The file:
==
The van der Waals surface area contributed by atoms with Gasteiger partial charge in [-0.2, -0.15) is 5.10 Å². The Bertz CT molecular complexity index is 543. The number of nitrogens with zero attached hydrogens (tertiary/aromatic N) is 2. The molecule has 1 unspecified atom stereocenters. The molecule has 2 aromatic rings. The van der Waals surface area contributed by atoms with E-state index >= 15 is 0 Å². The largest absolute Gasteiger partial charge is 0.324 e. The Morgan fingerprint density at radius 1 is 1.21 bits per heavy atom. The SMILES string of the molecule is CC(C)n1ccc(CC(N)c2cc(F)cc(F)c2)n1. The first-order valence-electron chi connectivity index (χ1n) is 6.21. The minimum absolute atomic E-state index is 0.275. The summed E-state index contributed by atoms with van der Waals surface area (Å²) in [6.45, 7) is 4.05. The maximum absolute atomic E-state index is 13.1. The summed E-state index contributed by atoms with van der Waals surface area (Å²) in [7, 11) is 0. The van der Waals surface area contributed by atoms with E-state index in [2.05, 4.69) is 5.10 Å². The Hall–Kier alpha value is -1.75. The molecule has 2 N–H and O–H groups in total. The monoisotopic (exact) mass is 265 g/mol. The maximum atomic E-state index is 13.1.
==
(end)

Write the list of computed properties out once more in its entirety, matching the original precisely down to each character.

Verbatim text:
The van der Waals surface area contributed by atoms with Gasteiger partial charge in [-0.2, -0.15) is 5.10 Å². The Bertz CT molecular complexity index is 543. The number of nitrogens with zero attached hydrogens (tertiary/aromatic N) is 2. The molecule has 1 unspecified atom stereocenters. The molecule has 2 aromatic rings. The van der Waals surface area contributed by atoms with E-state index >= 15 is 0 Å². The largest absolute Gasteiger partial charge is 0.324 e. The Morgan fingerprint density at radius 1 is 1.21 bits per heavy atom. The SMILES string of the molecule is CC(C)n1ccc(CC(N)c2cc(F)cc(F)c2)n1. The first-order valence-electron chi connectivity index (χ1n) is 6.21. The minimum absolute atomic E-state index is 0.275. The summed E-state index contributed by atoms with van der Waals surface area (Å²) in [6.45, 7) is 4.05. The maximum absolute atomic E-state index is 13.1. The summed E-state index contributed by atoms with van der Waals surface area (Å²) in [7, 11) is 0. The van der Waals surface area contributed by atoms with E-state index in [2.05, 4.69) is 5.10 Å². The Hall–Kier alpha value is -1.75. The molecule has 2 N–H and O–H groups in total. The monoisotopic (exact) mass is 265 g/mol. The maximum atomic E-state index is 13.1.